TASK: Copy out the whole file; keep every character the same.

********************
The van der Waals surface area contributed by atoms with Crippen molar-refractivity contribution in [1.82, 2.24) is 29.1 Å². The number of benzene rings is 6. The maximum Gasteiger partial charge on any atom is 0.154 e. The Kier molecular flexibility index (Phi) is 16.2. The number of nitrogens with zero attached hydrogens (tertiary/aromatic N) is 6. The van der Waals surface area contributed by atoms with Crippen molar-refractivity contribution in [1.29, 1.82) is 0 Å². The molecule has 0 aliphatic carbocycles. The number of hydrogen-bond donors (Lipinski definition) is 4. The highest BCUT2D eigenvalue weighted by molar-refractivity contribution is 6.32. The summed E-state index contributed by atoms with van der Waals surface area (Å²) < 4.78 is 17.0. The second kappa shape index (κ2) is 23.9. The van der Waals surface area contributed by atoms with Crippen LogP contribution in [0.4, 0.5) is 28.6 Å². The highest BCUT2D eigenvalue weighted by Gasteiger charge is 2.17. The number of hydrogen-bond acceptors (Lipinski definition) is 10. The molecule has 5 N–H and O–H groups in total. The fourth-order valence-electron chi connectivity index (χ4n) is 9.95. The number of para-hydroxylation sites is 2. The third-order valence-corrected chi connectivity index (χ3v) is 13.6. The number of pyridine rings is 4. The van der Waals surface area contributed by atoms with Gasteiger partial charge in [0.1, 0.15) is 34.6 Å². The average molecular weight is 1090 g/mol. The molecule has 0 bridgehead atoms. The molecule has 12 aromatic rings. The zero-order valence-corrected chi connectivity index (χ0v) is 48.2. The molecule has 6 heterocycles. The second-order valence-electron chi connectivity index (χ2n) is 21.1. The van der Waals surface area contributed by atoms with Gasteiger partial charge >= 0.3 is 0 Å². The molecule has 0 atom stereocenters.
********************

The van der Waals surface area contributed by atoms with Crippen molar-refractivity contribution in [1.82, 2.24) is 29.1 Å². The number of benzene rings is 6. The maximum Gasteiger partial charge on any atom is 0.154 e. The Kier molecular flexibility index (Phi) is 16.2. The number of nitrogens with zero attached hydrogens (tertiary/aromatic N) is 6. The van der Waals surface area contributed by atoms with Crippen molar-refractivity contribution in [1.29, 1.82) is 0 Å². The molecule has 0 aliphatic carbocycles. The number of hydrogen-bond donors (Lipinski definition) is 4. The highest BCUT2D eigenvalue weighted by molar-refractivity contribution is 6.32. The summed E-state index contributed by atoms with van der Waals surface area (Å²) < 4.78 is 17.0. The second kappa shape index (κ2) is 23.9. The van der Waals surface area contributed by atoms with Crippen LogP contribution in [0.4, 0.5) is 28.6 Å². The highest BCUT2D eigenvalue weighted by Gasteiger charge is 2.17. The number of hydrogen-bond acceptors (Lipinski definition) is 10. The molecule has 5 N–H and O–H groups in total. The fourth-order valence-electron chi connectivity index (χ4n) is 9.95. The number of para-hydroxylation sites is 2. The third-order valence-corrected chi connectivity index (χ3v) is 13.6. The number of pyridine rings is 4. The van der Waals surface area contributed by atoms with Gasteiger partial charge in [0.1, 0.15) is 34.6 Å². The average molecular weight is 1090 g/mol. The molecule has 0 bridgehead atoms. The molecule has 12 aromatic rings. The zero-order valence-corrected chi connectivity index (χ0v) is 48.2. The molecule has 6 heterocycles. The second-order valence-electron chi connectivity index (χ2n) is 21.1. The van der Waals surface area contributed by atoms with Gasteiger partial charge >= 0.3 is 0 Å². The molecule has 0 atom stereocenters.